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Sequence Analysis of Inducible, Replication-Competent Virus Reveals No Evidence of HIV-1 Evolution During Suppressive Antiviral Therapy, Indicating a Lack of Ongoing Viral Replication.

BACKGROUND: Persistence of HIV-1 in reservoirs necessitates life-long antiretroviral therapy (ART). There are conflicting data using genetic analysis on whether persistence includes an actively replicating reservoir with strong evidence arguing against replication.

METHODS: We investigated the possibility of ongoing viral evolution during suppressive therapy by comparing near full-length viral genomic sequences using phylogenetic analysis of viral RNA in plasma before therapy initiation early after infection and from virus induced to grow from the latent reservoir after a period of suppressive ART. We also focused our analysis on evidence of selective pressure by drugs in the treatment regimen and at sites of selective pressure by the adaptive immune response.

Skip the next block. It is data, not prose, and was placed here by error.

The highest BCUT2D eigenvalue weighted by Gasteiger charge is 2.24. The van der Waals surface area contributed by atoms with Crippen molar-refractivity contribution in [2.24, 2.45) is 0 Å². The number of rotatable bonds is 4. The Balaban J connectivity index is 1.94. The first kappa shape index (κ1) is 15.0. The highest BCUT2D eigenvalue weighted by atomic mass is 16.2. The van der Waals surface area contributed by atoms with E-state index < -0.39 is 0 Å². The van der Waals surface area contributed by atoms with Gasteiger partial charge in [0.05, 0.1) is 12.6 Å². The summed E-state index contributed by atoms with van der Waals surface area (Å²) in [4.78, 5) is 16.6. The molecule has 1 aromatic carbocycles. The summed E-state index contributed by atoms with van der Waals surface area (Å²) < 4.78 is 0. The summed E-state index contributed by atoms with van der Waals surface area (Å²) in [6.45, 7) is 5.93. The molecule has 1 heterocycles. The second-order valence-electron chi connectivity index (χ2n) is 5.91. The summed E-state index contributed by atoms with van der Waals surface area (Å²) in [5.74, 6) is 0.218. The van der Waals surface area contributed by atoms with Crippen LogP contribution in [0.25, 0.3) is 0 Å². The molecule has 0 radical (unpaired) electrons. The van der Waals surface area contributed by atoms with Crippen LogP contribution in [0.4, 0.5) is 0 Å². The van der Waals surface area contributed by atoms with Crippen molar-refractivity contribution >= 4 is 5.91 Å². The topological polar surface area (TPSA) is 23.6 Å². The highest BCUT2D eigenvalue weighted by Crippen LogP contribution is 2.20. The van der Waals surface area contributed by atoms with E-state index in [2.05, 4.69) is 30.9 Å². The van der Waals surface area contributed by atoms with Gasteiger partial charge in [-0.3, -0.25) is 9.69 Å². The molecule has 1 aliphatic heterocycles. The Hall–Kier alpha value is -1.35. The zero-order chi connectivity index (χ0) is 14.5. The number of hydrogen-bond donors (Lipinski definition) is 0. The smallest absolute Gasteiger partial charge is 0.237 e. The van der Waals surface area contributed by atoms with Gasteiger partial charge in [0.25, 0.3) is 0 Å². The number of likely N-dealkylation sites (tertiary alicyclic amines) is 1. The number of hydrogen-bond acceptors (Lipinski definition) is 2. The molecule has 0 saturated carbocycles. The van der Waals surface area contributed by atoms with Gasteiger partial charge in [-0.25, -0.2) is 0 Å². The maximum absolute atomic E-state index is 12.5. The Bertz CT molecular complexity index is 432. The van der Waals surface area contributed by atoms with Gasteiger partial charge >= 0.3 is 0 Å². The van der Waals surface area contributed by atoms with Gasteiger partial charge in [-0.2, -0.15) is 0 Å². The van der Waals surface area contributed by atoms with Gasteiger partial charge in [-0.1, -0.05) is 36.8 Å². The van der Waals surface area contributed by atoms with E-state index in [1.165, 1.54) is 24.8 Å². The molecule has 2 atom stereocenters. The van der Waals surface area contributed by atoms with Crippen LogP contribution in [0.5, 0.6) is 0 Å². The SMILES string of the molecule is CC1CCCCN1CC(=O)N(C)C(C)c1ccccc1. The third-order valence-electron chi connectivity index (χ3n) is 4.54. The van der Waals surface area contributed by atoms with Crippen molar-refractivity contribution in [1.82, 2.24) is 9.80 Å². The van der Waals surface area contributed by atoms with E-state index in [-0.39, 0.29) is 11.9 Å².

RESULTS: Viral genomes induced to grow from the latent reservoir from 10 participants with up to 9 years on suppressive ART were highly similar to the nearly homogeneous sequences in plasma taken early after infection at ART initiation. This finding was consistent across the entire genome and when the analysis focused on sites targeted by the drug regimen and by host selective pressure of antibody and cytotoxic T cells. The lack of viral evolution away from pretherapy sequences in spite of demonstrated selective pressure is most consistent with a lack of viral replication during reservoir persistence.

CONCLUSIONS: These results do not support ongoing viral replication as a mechanism of HIV-1 persistence during suppressive ART.

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